Here Is How You Can Create Viral Content With Limited Budget

Viral content is any piece of media that becomes an online sensation in a short period of time. It can be a funny video, the latest mobile app, a picture which moves you to tears or even just a phrase; the first and foremost distinguishing feature of viral content is the fact that it spreads like wildfire.

If people can relate to a picture, video or phrase, they will definitely share it with their friends and family. It happens all the time. The democratic structure of internet allows anything to go viral. People take pride in associating themselves with viral content. Always on the lookout for the next big thing, people even talk about viral content in their offline lives.

So, what does viral content mean for your business?

In business, viral content is the fastest and easiest way to create awareness about your product. The best way to attract inbound links and then convert them into leads is by creating something interesting, relevant and relatable. Your SEO link building efforts will reap great rewards if you create a piece of content that gathers millions of links in a few days. Viral content goes viral because it has a particular element of uniqueness which allows it to touch so many people. In business, if you are the creator of such content, it immediately gets you a lot of views, limelight, inbound links – and ofcourse, sales.

Viral content on a budget:

It is not easy to create unique content for free. Small businesses don’t have the budget to spend on creating viral content. However, unless you’re already established as a source of viral content, e.g. Buzzfeed, it is necessary to understand that efforts to create viral content may fail. You may have spent months shooting a video, but if it is it not received favorably by your target audience, you will immediately face a loss.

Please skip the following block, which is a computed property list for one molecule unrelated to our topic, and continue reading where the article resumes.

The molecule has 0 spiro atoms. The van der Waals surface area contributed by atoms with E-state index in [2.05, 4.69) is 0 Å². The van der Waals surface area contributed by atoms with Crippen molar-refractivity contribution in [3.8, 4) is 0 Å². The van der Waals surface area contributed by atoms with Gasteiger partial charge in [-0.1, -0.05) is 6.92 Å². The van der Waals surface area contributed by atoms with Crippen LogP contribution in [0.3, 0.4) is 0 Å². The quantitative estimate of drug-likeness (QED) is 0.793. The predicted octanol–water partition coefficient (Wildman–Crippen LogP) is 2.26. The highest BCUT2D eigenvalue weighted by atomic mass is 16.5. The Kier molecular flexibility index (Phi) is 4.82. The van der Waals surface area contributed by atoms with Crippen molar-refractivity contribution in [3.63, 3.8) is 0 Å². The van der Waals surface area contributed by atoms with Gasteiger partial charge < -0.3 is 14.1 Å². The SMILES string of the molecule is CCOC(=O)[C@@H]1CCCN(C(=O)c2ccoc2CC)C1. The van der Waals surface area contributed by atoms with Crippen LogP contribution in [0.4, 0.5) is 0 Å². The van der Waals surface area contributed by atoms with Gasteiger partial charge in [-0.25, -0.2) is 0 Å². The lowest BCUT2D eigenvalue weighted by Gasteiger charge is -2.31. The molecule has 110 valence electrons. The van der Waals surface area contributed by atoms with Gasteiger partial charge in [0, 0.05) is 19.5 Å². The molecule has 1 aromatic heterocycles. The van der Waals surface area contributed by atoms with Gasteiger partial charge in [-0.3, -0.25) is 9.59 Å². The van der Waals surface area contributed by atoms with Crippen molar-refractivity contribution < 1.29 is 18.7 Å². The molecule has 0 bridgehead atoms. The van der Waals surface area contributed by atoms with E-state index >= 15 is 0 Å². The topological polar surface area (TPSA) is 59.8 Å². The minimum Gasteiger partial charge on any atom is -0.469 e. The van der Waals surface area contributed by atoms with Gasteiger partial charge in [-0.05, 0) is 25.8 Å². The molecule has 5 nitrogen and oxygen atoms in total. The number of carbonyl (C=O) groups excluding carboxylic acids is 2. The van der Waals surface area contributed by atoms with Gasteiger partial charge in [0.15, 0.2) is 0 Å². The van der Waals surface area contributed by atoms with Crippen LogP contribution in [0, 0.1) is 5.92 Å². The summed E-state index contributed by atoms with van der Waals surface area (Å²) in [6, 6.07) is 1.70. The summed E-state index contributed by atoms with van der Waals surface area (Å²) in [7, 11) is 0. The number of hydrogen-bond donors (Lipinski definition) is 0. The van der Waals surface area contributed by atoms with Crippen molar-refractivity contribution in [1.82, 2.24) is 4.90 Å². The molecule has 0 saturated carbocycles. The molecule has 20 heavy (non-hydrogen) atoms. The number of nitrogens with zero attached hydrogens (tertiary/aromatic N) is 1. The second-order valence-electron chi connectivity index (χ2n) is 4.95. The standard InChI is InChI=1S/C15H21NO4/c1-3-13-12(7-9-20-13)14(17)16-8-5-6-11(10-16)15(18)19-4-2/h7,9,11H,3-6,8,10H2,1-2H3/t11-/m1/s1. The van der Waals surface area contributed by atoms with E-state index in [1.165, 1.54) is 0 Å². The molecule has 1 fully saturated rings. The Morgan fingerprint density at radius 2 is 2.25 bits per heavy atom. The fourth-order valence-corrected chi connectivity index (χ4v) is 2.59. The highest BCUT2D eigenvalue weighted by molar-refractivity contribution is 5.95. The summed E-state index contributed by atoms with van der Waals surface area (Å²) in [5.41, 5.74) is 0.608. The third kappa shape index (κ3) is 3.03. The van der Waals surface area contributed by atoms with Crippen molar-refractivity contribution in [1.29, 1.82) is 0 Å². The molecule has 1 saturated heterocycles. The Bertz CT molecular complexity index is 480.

Your business should first pay attention to creating a viral content strategy. 90% of attempts made to create viral content, end up in failure. Sometimes, the content itself is not even remotely related to the business. What’s the point of a cosmetic brand posting videos of puppies on a rollercoaster? That’s why you should first brainstorm and streamline ideas and then embark on the mission to make viral content.

It doesn’t take money to be creative, so let’s look at the easiest and proven ways of making viral content on a budget:

  1. Evoke emotions

The single most important thing your content should do is spark emotion. Holiday commercials show a family celebrating together, pet food ads use the bond between a person and his pet and so on. People love looking at a perfect family. People love sharing content which promotes emotional messages. Link that with your product and grab customers easily. A great example is the ‘Love has no labels’ ad, produced by Ad Council. It had a warm and beautiful message which immediately became viral.

 

 

2. Create awe